I’m gonna be blunt with this. I LOVE chicken. If I could pick one meat to eat for the rest of my life it would be chicken (Lamb is second…sorry lamb, its not you, it’s me). So I’m always incredibly excited when I have the time to make a roast chicken. There are generally three ways I go about it.
If I really have a lot of time, I like to brine my chicken for a few hours. I just mix a salty concoction and add some garlic, a bay leaf, pepper, paprika and whatever dried herbs I feel like; and submerge the chicken for however long I have.
If I feel like taking the time and am feeling pretty patient (I’m a leo, patience is fleeting), I like to put some herby delicious butter under the skin.
If I have all time in the world, am well rested and feelin’ good. I do both.
This weekend (our “Saturday” aka Tuesday night) I had taken out a whole chicken I had in the freezer for some delicious-time.
I was planning on brining it, as I did have all the time in the world, but unfortunately I also have a very bad short term memory. So it sat a-defrostin’ as we went and ran some errands at metrotown. By the time we got home it was too late for any last minute salt-baths, and I had to work fast to make sure dinner was ready at a reasonable hour.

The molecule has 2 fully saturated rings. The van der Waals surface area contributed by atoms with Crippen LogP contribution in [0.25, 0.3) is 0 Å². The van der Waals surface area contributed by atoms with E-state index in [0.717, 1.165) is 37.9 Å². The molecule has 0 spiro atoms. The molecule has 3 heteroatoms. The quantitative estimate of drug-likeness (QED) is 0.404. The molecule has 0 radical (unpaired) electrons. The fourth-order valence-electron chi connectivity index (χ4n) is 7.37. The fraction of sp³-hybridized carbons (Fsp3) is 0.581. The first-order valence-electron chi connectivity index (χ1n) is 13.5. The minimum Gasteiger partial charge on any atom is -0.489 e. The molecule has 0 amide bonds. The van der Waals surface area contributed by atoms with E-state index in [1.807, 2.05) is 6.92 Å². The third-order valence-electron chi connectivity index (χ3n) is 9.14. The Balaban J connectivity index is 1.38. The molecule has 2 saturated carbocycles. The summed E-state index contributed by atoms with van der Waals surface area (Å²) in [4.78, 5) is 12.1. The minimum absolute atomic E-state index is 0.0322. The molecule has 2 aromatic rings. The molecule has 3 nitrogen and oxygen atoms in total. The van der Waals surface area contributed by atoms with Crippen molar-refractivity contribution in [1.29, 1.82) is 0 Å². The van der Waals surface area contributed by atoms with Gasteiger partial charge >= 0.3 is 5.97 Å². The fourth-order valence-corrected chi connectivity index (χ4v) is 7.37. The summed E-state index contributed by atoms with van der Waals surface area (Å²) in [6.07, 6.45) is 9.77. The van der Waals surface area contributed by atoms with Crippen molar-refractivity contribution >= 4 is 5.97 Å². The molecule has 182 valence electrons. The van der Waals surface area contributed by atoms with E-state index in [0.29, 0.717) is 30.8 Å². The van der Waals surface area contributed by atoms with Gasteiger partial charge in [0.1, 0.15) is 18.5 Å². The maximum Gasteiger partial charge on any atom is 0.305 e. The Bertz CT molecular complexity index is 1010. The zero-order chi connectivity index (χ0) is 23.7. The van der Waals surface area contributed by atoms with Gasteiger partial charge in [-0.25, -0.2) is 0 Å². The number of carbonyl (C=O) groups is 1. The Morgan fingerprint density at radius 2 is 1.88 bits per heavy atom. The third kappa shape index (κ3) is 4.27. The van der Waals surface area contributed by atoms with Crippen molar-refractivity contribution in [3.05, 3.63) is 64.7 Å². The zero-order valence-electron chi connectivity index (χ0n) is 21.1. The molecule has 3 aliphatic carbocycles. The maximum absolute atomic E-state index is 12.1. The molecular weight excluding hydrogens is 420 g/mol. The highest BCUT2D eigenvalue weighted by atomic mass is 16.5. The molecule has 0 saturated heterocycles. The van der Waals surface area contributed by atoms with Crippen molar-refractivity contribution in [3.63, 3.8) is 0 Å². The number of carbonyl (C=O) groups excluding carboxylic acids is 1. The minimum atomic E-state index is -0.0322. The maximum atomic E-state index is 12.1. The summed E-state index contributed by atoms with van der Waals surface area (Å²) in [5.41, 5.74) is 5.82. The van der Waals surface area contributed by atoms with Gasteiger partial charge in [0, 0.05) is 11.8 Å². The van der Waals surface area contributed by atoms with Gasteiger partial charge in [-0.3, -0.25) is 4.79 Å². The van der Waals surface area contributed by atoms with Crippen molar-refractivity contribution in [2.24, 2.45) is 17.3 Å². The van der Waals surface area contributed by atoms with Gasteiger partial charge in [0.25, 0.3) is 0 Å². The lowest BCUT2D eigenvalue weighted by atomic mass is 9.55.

The best way to quickly cook a wh0le chicken? Break it down into separate pieces. The leo way? Butterfly it!
To butterfly a chicken, all you need to do is just cut it so bad it wish it never was cut. Or more specifically, cut the backbone out, so the bird can lie flat. This way the chicken will cook evenly, and quickly.
So I butterflied away. For this chicken I decided to go with the butter method. I mixed together some butter, sage, paprika, oregano, garlic, salt and and pepper. Before you start a-slatherin’. You have to take the time to separate the skin from the chicken. This only takes a few moments, and all you have to do is start poking around underneath the chicken’s skin until it’s separated from the breast(ses). Once it’s separated, evenly distribute the butter under the skin, and spread any remaining all over the bird.
Then, place the chicken in a roasting dish. I always like to throw some additional aromatics into the dish, so I put 1/2 a lemon, 1 small onion sliced in half, and 1 smooshed clove of garlic under the chicken.
Bake in a 375 oven. I cook my chicken until it’s “done” as I’ve cooked many a chicken in my time. If you’re not sure when that is, it’s about an hour and a bit, when the juices run clear, or when the bird reaches 165 degrees.
Now please make sure you let the bird rest for at least 10 minutes so the juices may redistribute, less they run all over the place.